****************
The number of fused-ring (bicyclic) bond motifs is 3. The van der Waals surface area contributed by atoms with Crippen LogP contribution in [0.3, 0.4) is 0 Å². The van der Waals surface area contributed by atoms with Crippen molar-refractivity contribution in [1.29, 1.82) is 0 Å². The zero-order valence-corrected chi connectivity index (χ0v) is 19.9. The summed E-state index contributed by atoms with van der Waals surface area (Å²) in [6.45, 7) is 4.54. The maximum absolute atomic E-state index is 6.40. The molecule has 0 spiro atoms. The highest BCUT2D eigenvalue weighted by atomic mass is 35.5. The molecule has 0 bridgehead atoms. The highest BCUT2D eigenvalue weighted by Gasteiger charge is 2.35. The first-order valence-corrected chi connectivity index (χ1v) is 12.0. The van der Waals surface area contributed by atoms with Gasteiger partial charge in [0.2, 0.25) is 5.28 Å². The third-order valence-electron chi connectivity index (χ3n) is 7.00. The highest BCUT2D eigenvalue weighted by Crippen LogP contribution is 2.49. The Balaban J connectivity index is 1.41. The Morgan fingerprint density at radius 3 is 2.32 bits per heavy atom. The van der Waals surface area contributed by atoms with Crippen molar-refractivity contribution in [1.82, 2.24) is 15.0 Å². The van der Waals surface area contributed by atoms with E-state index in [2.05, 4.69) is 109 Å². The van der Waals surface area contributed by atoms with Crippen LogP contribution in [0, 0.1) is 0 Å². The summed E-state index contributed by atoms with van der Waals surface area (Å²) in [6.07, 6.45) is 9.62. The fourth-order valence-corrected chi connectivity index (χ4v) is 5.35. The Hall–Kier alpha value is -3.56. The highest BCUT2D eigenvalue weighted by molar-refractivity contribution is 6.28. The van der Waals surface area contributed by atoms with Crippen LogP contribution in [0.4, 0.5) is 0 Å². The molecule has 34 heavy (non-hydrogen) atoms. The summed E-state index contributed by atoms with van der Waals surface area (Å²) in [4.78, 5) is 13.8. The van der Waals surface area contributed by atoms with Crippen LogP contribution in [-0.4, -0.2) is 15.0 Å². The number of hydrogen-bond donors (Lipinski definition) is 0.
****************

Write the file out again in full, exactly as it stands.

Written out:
The number of fused-ring (bicyclic) bond motifs is 3. The van der Waals surface area contributed by atoms with Crippen LogP contribution in [0.3, 0.4) is 0 Å². The van der Waals surface area contributed by atoms with Crippen molar-refractivity contribution in [1.29, 1.82) is 0 Å². The zero-order valence-corrected chi connectivity index (χ0v) is 19.9. The summed E-state index contributed by atoms with van der Waals surface area (Å²) in [6.45, 7) is 4.54. The maximum absolute atomic E-state index is 6.40. The molecule has 0 spiro atoms. The highest BCUT2D eigenvalue weighted by atomic mass is 35.5. The molecule has 0 bridgehead atoms. The highest BCUT2D eigenvalue weighted by Gasteiger charge is 2.35. The first-order valence-corrected chi connectivity index (χ1v) is 12.0. The van der Waals surface area contributed by atoms with Gasteiger partial charge in [0.2, 0.25) is 5.28 Å². The third-order valence-electron chi connectivity index (χ3n) is 7.00. The highest BCUT2D eigenvalue weighted by Crippen LogP contribution is 2.49. The Balaban J connectivity index is 1.41. The Morgan fingerprint density at radius 3 is 2.32 bits per heavy atom. The van der Waals surface area contributed by atoms with Crippen molar-refractivity contribution in [1.82, 2.24) is 15.0 Å². The van der Waals surface area contributed by atoms with E-state index in [2.05, 4.69) is 109 Å². The van der Waals surface area contributed by atoms with Crippen LogP contribution in [0, 0.1) is 0 Å². The summed E-state index contributed by atoms with van der Waals surface area (Å²) in [6.07, 6.45) is 9.62. The fourth-order valence-corrected chi connectivity index (χ4v) is 5.35. The Hall–Kier alpha value is -3.56. The highest BCUT2D eigenvalue weighted by molar-refractivity contribution is 6.28. The van der Waals surface area contributed by atoms with Crippen LogP contribution in [0.4, 0.5) is 0 Å². The molecule has 34 heavy (non-hydrogen) atoms. The summed E-state index contributed by atoms with van der Waals surface area (Å²) in [4.78, 5) is 13.8. The van der Waals surface area contributed by atoms with Crippen LogP contribution in [-0.4, -0.2) is 15.0 Å². The number of hydrogen-bond donors (Lipinski definition) is 0.